JGC: I have also heard some patients talking about something called "SSRI poop-out," whereby their medication just stops working. Is that a real phenomenon, as far as you know, or is it more likely that these individuals had other physiological or psychological changes that intensified their symptoms?
MT: I have come across "SSRI poop-out," but not often. There is a lot of trial and error that goes into the pharmacological treatment of depression. When one fails, fortunately, we have options for alternatives and add-ons.
JGC: Finally, the ultimate goal for most of my patients taking SSRIs is to eventually come off of them. However, I know it can be dangerous for individuals taking SSRIs to just stop taking them cold turkey, without tapering off. Can you explain why this is?
MT: Neurons get used to a certain level of serotonin. When individuals taking SSRIs discontinue too quickly, this can lead to negative side effects, such as depression, anxiety, and flu-like symptoms.
JGC: Are there any other recommendations in this area that you think could be helpful, either to psychiatrists, psychologists, or the patients that we treat?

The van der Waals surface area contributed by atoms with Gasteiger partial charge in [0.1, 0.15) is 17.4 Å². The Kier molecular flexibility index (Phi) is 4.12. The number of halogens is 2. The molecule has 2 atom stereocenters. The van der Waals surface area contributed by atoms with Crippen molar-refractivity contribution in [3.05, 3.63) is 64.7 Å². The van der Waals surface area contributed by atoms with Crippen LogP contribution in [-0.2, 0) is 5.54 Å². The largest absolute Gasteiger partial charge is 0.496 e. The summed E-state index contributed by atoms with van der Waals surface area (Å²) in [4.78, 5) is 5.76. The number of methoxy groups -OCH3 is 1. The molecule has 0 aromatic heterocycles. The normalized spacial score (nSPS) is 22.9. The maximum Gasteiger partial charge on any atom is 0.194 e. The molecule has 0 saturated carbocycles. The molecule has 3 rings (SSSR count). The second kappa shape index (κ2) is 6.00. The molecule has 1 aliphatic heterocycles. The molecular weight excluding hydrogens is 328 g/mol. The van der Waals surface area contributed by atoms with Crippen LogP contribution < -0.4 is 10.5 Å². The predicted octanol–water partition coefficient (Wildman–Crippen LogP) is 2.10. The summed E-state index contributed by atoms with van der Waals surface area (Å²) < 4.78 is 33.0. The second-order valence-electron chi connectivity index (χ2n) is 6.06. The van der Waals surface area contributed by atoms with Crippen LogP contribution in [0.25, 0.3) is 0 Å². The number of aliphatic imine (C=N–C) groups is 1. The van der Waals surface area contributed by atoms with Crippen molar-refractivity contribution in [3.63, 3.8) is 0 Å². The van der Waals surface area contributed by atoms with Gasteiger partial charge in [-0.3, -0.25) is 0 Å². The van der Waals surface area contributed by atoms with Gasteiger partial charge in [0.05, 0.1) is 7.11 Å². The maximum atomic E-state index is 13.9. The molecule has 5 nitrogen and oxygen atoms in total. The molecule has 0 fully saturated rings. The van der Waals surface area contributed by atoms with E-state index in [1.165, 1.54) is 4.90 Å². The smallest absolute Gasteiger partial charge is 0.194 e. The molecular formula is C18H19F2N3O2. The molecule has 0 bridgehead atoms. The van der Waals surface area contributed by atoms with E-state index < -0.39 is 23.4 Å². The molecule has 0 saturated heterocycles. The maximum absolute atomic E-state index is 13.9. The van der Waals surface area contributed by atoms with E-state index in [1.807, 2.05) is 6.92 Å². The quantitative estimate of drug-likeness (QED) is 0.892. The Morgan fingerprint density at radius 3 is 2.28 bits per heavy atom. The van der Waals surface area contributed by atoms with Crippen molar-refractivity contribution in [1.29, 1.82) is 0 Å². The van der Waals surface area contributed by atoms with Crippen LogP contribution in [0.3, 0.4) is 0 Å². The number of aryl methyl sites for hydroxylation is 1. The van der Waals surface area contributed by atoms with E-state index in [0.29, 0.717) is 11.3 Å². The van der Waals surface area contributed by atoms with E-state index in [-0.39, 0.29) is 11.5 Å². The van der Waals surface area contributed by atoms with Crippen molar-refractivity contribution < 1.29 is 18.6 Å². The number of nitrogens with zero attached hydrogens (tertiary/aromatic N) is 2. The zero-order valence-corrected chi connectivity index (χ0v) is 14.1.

MT: It's very important to stay adherent to your medications to see positive results. If you miss a dose of your medication, take it as soon as you remember. If it's close to the next dose, skip the missed dose and resume as normal.
Do not double up on your medication. Keep all doctors informed of all the medications you are taking. It's important to make sure you are not taking other medications that may increase serotonin without your psychiatrist's awareness.
Sometimes medications that are not prescribed by psychiatrists (like Tramadol, which is used for pain, as well as certain medications used to treat migraines) can cause serotonin syndrome if taken in combination with an antidepressant. Serotonin syndrome, which is a cluster of symptoms that sometimes occurs after starting an SSRI, is not common, but if you experience symptoms such as agitation, dilated pupils, muscle weakness or rigidity, loss of coordination, or rapid heart rate, seek medical attention.
Olfson M, Marcus SC. National Patterns in Antidepressant Medication Treatment. Arch Gen Psychiatry. 2009;66(8):848-856.
Santarsieri D, & Schwartz T. (2015). Antidepressant efficacy and side-effect burden: A quick guide for clinicians. Drug Context. 2015;4:212290
Lutz, P. (2013). Multiple serotonergic paths to antidepressant efficacy. Journal of Neurophysiology, 109(9):2245-2249.